Running these old ads on TV again is very nostalgic. Even the aspect ratio is 4x3 on some of them. Is it comforting to go back in time like this, given the tensions in our world at the moment? 
Steve Bassett: I remember our first high-def ratio spot. It felt weird. But yeah, it's great to go back. Geico is almost a time capsule, as far as the work goes. "Collect Call," for example, or the cavemen era and political correctness. And it is a good time to get people laughing, I think. 

We tried to make the old ads look as good as we could. We got the original footage and digitized it. One thing we didn't want to do was fake people out and make them all high-def spots. We needed to take the old spots and re-run them exactly as they ran when they aired in '97 or 2001 or whatever. 

Neel Williams: One of the things we've observed, with the comments online, is that people's reaction to these has been very positive. A lot of people just forgot about these ads. And then they see them and they're like, "Oh my gosh! I totally forgot. That's one of the funniest ads I've ever seen." It's kind of like running into an old friend, except on your TV set. 

It's like you're a band, and you're pulling out your greatest hits at a concert.
Justin Harris: And the weird songs. The B-sides. 

Neel Williams: Music is a great analogy. We obviously leaned into it for the promo work. But it is true. When you listen to certain songs, it's not just the song, it's also the memories that go along with it—who you were, and where you were at that point. There's a lot folded in there.

"Hump Day" is out in front in the voting, which may be not a surprise given how viral that spot was when it first came out. Can you talk about "Hump Day" a little bit? 
Steve Bassett: You don't really know what's going to hit. "Hump Day" was part of our "Happier Than" campaign. We'd run a couple rounds of that, and I think "Hump Day" was towards the end of that campaign. For me, it's one of the best-produced spots we ever did. Everybody can relate to the idea of hump day. There's a Wednesday in every week. And I love the way it was produced. They actually had the voice of the camel be on set to inspire the actors, and I love how disgusted some of them are. This guy comes around every Wednesday and he says, "You know what day it is?" And they have to say, "Yeah, it's hump day." I love that tension. I love how awkward it is. I love how even though he's talking a lot, there's this silent resentment in everyone else. But it really didn't take off, like you said, and once those things start hitting, then you start fueling the fire. "Maxwell" was another example. And the cavemen, certainly.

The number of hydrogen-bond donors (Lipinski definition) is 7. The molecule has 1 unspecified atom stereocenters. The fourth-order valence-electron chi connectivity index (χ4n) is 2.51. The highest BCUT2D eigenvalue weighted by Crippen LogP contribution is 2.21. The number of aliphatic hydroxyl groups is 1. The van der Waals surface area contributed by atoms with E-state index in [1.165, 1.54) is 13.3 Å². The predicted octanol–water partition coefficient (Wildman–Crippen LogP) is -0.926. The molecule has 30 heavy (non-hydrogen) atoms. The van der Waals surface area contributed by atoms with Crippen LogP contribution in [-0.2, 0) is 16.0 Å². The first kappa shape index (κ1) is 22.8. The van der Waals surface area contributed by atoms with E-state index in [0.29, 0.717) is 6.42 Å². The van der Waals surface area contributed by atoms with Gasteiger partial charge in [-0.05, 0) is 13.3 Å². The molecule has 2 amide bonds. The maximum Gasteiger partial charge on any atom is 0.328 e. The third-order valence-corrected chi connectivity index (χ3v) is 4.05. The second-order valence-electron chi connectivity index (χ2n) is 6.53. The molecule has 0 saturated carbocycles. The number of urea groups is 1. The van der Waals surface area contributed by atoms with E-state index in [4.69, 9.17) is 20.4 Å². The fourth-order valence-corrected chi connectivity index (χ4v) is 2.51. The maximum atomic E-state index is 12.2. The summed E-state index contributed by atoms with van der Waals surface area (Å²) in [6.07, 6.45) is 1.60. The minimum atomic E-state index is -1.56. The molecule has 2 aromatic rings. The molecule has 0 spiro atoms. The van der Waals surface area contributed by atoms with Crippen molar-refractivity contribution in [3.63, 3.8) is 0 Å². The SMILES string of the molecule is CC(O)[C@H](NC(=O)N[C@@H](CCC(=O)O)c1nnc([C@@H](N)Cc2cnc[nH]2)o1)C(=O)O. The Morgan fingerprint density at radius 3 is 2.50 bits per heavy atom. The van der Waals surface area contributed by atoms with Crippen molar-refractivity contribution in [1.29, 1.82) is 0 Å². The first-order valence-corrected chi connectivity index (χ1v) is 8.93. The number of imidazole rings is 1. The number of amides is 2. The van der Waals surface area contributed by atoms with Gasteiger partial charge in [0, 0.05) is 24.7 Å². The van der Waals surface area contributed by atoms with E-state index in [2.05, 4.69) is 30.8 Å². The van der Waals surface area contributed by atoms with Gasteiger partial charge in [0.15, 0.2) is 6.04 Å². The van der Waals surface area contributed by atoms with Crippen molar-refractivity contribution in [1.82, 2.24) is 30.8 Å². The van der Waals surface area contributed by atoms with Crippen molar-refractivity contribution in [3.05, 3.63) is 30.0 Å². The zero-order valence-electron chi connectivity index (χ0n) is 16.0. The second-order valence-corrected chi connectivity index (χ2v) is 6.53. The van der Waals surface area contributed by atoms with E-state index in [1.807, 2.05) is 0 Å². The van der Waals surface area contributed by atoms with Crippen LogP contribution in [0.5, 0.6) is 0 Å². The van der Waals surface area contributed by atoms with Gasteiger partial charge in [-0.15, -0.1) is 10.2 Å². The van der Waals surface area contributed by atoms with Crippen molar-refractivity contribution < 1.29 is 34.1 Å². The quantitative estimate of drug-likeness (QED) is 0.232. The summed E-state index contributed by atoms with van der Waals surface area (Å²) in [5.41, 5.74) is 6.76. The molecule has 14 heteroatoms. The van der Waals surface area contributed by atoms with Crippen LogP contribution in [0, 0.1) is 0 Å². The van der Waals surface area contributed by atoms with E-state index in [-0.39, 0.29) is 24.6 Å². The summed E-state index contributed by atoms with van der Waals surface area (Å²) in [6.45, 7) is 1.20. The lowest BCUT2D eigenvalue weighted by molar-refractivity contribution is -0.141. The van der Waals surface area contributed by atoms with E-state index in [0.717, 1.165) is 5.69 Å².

You've done so many different campaigns, but I feel like the gecko and the cavemen are sort of the twin pillars. Was it tough to choose the spots from those two campaigns? 
Justin Harris: Gecko was maybe a little bit easier because we loved the earlier stuff where we were still finding out who he was, along with the public. It's very cheeky, a little less polished, a little more raw, and we loved that. I know the client does, too. So that was pretty easy. I guess kind of the same qualities apply to the caveman. That spot was just more of a surprise to everyone.

Steve Bassett: The "Interview" spot with the gecko is interesting. He's very self-aware. He knows he's an advertising icon, and he admits it. I love that. I don't know if Tony the Tiger's ever done that, but it's sort of a touchstone for us now. And he's never been a big shill for the company. He'll lay out a premise and just run with it, but he's never been hard sell. I think that's one reason he's lasted so long, and also that people often interchange "gecko" and "Geico" when they talk about the company or the character. 

The winner of the "Best Of" contest gets to be in a Geico ad. What can that person expect to go through when they arrive on set?
Justin Harris: Have you ever seen Ellen's new game show? [laughs] No, honestly, we don't quite know yet. This is all still unfolding.

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Tim Nudd
Tim Nudd is editor in chief of the Clio Awards.